Russian hackers have discovered a novel technique to rip off Millions of dollars from banks and ATMs.
Criminals in Russia used a technique, called “Reverse ATM Attack,” and stole 252 Million Rubles (US$3.8 Million) from at least five different banks, according to the information obtained by Russian digital intelligence firm Group-IB.
What is Reverse ATM Attack?
According to the intelligence firm, an attacker would deposit sums of 5,000, 10,000 and 30,000 Rubles into legitimate bank accounts using ATMs, and immediately withdraw the same amounts right away with a printed receipt of the payment transaction.
The details included in the receipt, containing a payment reference number and the amount withdrawn, would then be transferred to a partner hacker, who had remote access to the infected POS terminals, usually located outside of Russia.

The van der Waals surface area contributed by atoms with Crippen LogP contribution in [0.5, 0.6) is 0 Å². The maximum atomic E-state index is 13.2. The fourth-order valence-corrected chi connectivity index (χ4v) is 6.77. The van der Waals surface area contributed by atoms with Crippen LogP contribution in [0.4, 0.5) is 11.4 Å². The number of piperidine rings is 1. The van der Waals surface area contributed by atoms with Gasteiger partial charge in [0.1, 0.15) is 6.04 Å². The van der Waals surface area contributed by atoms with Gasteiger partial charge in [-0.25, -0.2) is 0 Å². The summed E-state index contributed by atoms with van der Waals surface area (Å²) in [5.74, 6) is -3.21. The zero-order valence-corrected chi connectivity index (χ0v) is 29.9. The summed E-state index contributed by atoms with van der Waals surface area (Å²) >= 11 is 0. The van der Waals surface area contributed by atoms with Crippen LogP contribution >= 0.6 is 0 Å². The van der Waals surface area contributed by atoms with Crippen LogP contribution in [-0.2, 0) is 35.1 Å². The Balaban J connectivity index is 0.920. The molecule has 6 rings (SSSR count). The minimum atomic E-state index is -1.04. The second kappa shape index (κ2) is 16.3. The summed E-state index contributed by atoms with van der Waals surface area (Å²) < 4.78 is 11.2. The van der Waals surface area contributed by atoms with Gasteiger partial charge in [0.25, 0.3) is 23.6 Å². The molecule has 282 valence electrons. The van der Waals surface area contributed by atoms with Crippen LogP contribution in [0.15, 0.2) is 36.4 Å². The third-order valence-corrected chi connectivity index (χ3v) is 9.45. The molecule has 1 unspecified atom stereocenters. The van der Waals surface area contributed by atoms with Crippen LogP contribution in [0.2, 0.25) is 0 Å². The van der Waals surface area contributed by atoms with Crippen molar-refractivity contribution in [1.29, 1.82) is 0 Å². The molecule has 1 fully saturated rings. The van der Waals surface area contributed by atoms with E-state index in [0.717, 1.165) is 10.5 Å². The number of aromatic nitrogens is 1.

The partner hacker would then use these details to perform a reversal operation on a POS terminal that would lead them into believing that the withdrawals were declined, thereby tricking thousands of American and Czech point-of-sale (POS) terminals, Forbes explained.
Meanwhile, it would appear to the bank as if the attempt to withdraw cash was cancelled, for example: when the customer has insufficient funds and then the same cash amount will be transferred to the attacker’s bank account using a global “money mule” network.
Now, Hackers would repeat these steps as long as the targeted ATM did not end cash.